In the forefront of the painting is a tipi and in the background is a cityscape. This tipi is to represent the ways of living before colonialism, as well as the current high numbers of Indigenous people forced to live on the streets due to gentrification.
Hide & Pride.
In the centre is a stretched piece of leather showing one step in hide tanning; a process that I learned with A7G. Between each sinew is an image of teachings/cause/memories that I carry within my heart very closely.
Maurice Séguin is a self-taught artist of mixed French and Anishinaabeg descent, (Mattawa-North Bay). He has been painting since childhood, where he created works using discarded wooden boards and hand-me-down or home-made paints. His love for painting has guided him throughout his life. Now retired, he continues to put brush to canvas – creating work that calls attention to the importance of the Land. He resides on the unceded traditional territory of the Anishinaabeg, referred to as ‘Ottawa’.
To purchase prints visit: https://emily-marie-seguin.myshopify.com/collections/artwork-by-maurice-seguin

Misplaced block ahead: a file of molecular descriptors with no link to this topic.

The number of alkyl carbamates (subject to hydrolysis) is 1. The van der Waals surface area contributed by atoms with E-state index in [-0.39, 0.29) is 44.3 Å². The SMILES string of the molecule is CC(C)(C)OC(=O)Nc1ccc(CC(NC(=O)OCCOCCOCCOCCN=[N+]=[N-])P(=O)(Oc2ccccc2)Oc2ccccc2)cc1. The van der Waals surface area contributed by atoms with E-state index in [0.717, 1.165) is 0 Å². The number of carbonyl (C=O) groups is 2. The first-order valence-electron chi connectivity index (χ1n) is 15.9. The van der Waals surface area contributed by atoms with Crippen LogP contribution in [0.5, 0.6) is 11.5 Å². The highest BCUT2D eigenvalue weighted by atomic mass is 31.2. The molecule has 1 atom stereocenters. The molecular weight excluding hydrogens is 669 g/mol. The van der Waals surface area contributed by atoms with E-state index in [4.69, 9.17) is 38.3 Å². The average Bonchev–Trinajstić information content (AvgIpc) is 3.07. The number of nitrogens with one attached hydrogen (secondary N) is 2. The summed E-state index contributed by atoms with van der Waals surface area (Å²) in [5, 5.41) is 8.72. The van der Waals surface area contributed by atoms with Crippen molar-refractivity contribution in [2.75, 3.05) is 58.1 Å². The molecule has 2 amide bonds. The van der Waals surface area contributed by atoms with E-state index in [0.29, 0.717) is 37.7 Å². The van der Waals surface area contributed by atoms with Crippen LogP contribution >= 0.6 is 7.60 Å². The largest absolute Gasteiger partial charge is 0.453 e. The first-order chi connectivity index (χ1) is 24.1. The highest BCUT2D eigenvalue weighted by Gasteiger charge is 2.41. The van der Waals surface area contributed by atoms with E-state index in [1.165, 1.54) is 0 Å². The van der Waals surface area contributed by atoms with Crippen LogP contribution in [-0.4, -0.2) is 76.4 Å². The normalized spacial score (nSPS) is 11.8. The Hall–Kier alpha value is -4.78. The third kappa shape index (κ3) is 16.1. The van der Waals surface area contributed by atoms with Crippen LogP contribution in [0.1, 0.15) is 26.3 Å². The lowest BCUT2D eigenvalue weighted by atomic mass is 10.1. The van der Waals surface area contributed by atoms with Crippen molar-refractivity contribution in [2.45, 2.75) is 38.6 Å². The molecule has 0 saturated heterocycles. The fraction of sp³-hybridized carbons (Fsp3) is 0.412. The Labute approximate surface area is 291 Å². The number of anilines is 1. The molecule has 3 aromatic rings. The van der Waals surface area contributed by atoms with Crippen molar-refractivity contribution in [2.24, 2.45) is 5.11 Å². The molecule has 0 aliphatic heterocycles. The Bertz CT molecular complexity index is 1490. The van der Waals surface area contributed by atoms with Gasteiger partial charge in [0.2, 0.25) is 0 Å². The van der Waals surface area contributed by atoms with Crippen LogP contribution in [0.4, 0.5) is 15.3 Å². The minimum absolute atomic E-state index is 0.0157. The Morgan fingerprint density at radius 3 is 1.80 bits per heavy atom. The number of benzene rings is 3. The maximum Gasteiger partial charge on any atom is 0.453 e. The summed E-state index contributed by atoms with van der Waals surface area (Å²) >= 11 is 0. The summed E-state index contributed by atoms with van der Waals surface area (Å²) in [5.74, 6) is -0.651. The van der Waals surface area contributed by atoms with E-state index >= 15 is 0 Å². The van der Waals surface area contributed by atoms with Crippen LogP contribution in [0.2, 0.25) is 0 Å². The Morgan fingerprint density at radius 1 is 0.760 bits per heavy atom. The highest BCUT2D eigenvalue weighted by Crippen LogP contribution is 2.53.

This piece depicts a Voyageur (a Birchbark Canoe) who has made their way through a water corridor, to be nestled beneath a Cedar tree canopy.
“Without Her [Water], visiting this remote land would not be an option. Waterways are crucial to travel, to move goods around, and to connect people. We must make it a priority to ensure Her health. ” – Maurice Séguin
Rolling Fog, Lake of Two Rivers
Along every highway running through this Anishinaabeg territory, the beauty of Mother Earth is in full display. Velvety hills, tall pines and gentle waterways are covered in a soft, rolling fog that entices all passers-by.
Birch provides generously for the Anishinaabeg, from canoes to baskets, to art and ceremonial pieces. In this piece, Wiigwaas (Birch) gracefully stands over a fresh, glittering snowfall, forever reminding our nations of her abundance.
From delicate flowers, to small berries, to creatures on the land and in the water – AkiKwe is generous in her offerings. ‘Miigiwewin Kwe’ (Gifts from her) displays Mother Earth’s Gifts in a cosmic, colourful piece that honours all livings things.
Thunderbird and Seven Guiding Spirits
This piece is about Animikii (ThunderBird) who is a being that causes lightning as depicted in this painting. Prayers with Tobacco are offered to the Great Bird asking it to go easy on the Anishinaabe when the storm comes to cleanse the earth. This work also features Seven Guiding Spirits. The number Seven is very important in my teachings. Finally, the lightning strike reflection connects the sky and the water in this work. The Guiding Spirits also are connected to the lighting. Everything is connected. We are all connected.